Mental Abuse Is Domestic Violence, Too: Key Definitions and Statistics
The statistics are harsh and unblinking. According to Safe Voices, a group dedicated to ending domestic abuse, one in four women will experience domestic violence in her lifetime. Among other findings:
- Most mental and physical abuse cases are never reported to the police.
- Nearly 1/3 of all female homicide victims die at the hand of an intimate partner.
- In 70-80 percent of intimate partner homicides – regardless of whether the man kills the woman or the woman kills the man – the man physically abused the woman before the murder.
- More than 1 in 4 teenage girls in a relationship report enduring repeated verbal abuse.
- Emotional abuse can cause physiological changes, elevating levels of flight-or-fight hormones like cortisol and adrenaline and even changing the structure of neural connections in the brain, especially following prolonged stress or single acute stress events.
Women’s Health.gov reports that attempts to scare, isolate, or control a person in a relationship constitute abuse. These behaviors can affect your physical and emotional wellbeing, and they often signify that physical abuse will follow. If your significant other engages in any of the following acts, depending on the nature of the abuse and the threat level you feel, immediately seek assistance. Call law enforcement and/or a qualified Maryland family law attorney to discuss measures to protect your and your children’s safety, to punish the unwanted behavior and to extinguish it:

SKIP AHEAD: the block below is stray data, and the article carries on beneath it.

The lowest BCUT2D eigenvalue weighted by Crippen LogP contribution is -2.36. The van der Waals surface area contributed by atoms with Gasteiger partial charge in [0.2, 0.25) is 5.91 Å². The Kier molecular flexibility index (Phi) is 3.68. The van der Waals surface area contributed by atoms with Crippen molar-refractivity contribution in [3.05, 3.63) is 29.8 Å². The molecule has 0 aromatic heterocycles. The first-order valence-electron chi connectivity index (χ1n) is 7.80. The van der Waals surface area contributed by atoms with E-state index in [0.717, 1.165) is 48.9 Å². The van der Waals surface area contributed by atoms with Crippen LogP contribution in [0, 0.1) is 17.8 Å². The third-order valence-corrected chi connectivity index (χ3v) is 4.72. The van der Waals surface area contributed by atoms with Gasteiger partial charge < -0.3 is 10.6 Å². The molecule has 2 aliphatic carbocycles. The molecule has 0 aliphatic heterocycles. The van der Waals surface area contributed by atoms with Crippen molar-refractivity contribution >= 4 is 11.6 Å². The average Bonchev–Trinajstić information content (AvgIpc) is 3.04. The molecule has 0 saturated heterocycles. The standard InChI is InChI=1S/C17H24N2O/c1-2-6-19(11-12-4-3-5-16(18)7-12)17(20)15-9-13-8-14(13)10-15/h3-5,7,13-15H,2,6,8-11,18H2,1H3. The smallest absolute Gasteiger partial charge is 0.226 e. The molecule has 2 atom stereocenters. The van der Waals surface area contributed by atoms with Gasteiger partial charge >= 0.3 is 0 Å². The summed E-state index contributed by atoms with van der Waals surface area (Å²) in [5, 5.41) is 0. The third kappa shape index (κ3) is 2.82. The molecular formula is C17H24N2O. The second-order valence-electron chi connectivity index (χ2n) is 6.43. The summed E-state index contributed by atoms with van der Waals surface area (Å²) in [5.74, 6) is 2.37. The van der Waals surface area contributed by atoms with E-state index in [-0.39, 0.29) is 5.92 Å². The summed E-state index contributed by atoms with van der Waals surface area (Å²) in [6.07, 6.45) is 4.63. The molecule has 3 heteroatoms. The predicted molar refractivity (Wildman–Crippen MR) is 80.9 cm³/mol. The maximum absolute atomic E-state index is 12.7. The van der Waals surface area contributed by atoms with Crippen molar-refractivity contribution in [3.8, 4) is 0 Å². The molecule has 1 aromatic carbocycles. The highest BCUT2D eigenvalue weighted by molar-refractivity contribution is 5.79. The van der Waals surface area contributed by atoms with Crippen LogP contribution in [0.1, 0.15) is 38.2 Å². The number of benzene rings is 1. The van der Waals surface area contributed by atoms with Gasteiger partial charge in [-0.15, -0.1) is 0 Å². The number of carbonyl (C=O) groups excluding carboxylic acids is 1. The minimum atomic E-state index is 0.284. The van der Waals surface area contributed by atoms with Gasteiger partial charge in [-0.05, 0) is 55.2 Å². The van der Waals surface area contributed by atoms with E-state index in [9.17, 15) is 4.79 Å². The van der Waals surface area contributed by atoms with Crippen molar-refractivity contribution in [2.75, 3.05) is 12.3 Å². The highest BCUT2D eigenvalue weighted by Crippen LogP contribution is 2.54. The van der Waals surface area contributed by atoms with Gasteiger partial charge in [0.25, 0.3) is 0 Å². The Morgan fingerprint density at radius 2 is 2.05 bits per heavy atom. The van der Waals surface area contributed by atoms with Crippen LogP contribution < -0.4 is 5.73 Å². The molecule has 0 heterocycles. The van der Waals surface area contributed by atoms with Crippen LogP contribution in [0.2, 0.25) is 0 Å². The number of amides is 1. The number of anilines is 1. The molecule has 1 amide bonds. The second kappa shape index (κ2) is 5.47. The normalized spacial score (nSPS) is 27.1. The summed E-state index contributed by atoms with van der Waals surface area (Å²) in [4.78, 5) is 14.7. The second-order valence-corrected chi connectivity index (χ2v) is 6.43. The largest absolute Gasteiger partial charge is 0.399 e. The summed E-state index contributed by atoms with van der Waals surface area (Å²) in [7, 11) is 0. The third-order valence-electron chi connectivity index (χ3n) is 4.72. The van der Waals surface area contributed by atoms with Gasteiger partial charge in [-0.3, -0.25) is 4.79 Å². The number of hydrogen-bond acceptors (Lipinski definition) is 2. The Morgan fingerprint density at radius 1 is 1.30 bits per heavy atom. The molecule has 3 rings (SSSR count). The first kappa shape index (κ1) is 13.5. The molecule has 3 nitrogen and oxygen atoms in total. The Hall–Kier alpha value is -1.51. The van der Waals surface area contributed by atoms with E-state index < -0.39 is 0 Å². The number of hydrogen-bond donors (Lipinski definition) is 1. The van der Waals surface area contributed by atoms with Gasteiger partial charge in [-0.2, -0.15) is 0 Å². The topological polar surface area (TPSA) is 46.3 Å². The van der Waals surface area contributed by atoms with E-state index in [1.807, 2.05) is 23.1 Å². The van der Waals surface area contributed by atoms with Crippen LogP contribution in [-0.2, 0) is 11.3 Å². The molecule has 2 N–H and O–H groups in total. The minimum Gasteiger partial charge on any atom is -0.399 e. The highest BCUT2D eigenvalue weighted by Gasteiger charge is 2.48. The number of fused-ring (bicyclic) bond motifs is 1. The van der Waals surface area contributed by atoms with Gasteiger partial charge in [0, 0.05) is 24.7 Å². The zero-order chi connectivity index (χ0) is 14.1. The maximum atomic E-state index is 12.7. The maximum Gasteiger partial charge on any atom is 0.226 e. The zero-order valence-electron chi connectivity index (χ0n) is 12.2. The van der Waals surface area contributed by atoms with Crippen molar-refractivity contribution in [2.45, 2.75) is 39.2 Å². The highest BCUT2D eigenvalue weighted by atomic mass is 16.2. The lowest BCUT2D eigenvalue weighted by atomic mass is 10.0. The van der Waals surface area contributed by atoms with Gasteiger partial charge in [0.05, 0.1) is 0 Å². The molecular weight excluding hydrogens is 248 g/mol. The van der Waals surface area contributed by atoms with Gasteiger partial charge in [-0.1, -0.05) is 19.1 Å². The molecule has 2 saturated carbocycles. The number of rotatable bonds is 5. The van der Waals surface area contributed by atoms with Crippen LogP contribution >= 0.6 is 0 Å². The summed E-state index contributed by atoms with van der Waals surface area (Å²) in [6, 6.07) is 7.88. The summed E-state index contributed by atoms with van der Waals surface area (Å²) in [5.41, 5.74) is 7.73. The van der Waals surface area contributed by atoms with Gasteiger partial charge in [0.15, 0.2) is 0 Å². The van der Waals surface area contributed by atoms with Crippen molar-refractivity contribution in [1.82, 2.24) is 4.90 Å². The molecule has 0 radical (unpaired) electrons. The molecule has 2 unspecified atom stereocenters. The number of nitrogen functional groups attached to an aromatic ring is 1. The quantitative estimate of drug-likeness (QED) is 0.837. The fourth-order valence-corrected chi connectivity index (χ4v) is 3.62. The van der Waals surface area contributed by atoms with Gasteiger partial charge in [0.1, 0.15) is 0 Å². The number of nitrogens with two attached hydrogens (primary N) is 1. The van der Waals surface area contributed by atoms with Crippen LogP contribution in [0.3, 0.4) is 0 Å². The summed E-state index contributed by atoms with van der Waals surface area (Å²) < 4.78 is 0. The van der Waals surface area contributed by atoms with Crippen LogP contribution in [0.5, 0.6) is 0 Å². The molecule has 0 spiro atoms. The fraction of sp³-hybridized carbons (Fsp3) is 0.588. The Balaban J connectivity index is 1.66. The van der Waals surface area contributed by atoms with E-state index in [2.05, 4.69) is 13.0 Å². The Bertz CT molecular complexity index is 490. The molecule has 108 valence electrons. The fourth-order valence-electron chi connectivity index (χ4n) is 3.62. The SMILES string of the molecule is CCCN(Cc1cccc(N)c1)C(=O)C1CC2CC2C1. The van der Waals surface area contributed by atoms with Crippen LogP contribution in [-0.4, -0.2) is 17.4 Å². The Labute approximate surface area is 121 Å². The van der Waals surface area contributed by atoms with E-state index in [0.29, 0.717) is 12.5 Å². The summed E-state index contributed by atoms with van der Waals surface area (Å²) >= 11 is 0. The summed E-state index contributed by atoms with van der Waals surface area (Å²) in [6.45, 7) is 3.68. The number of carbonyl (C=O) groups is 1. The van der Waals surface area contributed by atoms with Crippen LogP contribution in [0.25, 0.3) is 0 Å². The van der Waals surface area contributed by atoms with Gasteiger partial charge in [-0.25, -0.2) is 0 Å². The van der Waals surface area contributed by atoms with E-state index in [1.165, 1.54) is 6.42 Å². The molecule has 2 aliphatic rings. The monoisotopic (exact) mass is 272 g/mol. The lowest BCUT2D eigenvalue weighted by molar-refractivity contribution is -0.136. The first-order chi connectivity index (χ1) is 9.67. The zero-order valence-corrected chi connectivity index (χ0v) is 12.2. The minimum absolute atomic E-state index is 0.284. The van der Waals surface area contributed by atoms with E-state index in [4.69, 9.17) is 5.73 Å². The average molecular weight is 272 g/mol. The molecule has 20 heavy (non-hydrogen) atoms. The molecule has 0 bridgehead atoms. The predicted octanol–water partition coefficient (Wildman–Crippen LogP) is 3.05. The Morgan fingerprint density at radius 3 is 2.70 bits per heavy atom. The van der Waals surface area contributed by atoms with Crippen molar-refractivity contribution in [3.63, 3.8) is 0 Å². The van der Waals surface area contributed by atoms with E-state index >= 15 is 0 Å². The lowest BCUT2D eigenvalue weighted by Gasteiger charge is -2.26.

- He or she monitors what you are doing in a very close and unwanted fashion out of jealousy or for other reasons.
- He or she unfairly accuses you of being unfaithful.
- He or she prevents or discourages you from visiting with family or friends.
- He or she tries to keep you from going to work or school.
- He or she frightens you with bouts of anger, aggression, or unpredictable strong emotions.
- He or she wants to control how you spend your money.
- He or she has no trouble humiliating you in front of others.
- He or she threatens to hurt people you care about.
- He or she threatens to commit self-harm, implying that your actions or behaviors triggered the situation.
- He or she says things like, “If I can’t have you, then no one can.”
- He or she wants to decide things for you, such as what you should wear, where you should go, and what you should eat.
Abuse is abuse, irrespective of whether the scars are emotional or physical. If you need an effective, compassionate strategy to deal with your complex relationship situation, call our experienced Maryland divorce attorneys to schedule a confidential case consultation at 301.970.9286.
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